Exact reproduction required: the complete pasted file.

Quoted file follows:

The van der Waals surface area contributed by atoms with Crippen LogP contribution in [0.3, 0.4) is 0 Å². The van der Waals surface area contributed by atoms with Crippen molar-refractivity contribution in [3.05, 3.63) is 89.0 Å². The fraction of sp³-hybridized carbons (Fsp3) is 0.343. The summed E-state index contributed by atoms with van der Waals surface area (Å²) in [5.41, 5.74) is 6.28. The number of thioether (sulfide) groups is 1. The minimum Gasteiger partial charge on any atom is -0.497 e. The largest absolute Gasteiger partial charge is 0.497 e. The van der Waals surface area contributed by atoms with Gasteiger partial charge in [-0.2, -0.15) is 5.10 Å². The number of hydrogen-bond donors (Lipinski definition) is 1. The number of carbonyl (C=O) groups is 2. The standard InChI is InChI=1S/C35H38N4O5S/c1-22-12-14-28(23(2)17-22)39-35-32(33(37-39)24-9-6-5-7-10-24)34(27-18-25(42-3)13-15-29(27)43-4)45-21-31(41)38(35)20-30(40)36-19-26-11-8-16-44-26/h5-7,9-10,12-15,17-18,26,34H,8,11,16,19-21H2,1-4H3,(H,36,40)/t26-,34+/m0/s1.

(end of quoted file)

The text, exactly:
The van der Waals surface area contributed by atoms with Crippen LogP contribution in [0.3, 0.4) is 0 Å². The van der Waals surface area contributed by atoms with Crippen molar-refractivity contribution in [3.05, 3.63) is 89.0 Å². The fraction of sp³-hybridized carbons (Fsp3) is 0.343. The summed E-state index contributed by atoms with van der Waals surface area (Å²) in [5.41, 5.74) is 6.28. The number of thioether (sulfide) groups is 1. The minimum Gasteiger partial charge on any atom is -0.497 e. The largest absolute Gasteiger partial charge is 0.497 e. The van der Waals surface area contributed by atoms with Gasteiger partial charge in [-0.2, -0.15) is 5.10 Å². The number of hydrogen-bond donors (Lipinski definition) is 1. The number of carbonyl (C=O) groups is 2. The standard InChI is InChI=1S/C35H38N4O5S/c1-22-12-14-28(23(2)17-22)39-35-32(33(37-39)24-9-6-5-7-10-24)34(27-18-25(42-3)13-15-29(27)43-4)45-21-31(41)38(35)20-30(40)36-19-26-11-8-16-44-26/h5-7,9-10,12-15,17-18,26,34H,8,11,16,19-21H2,1-4H3,(H,36,40)/t26-,34+/m0/s1.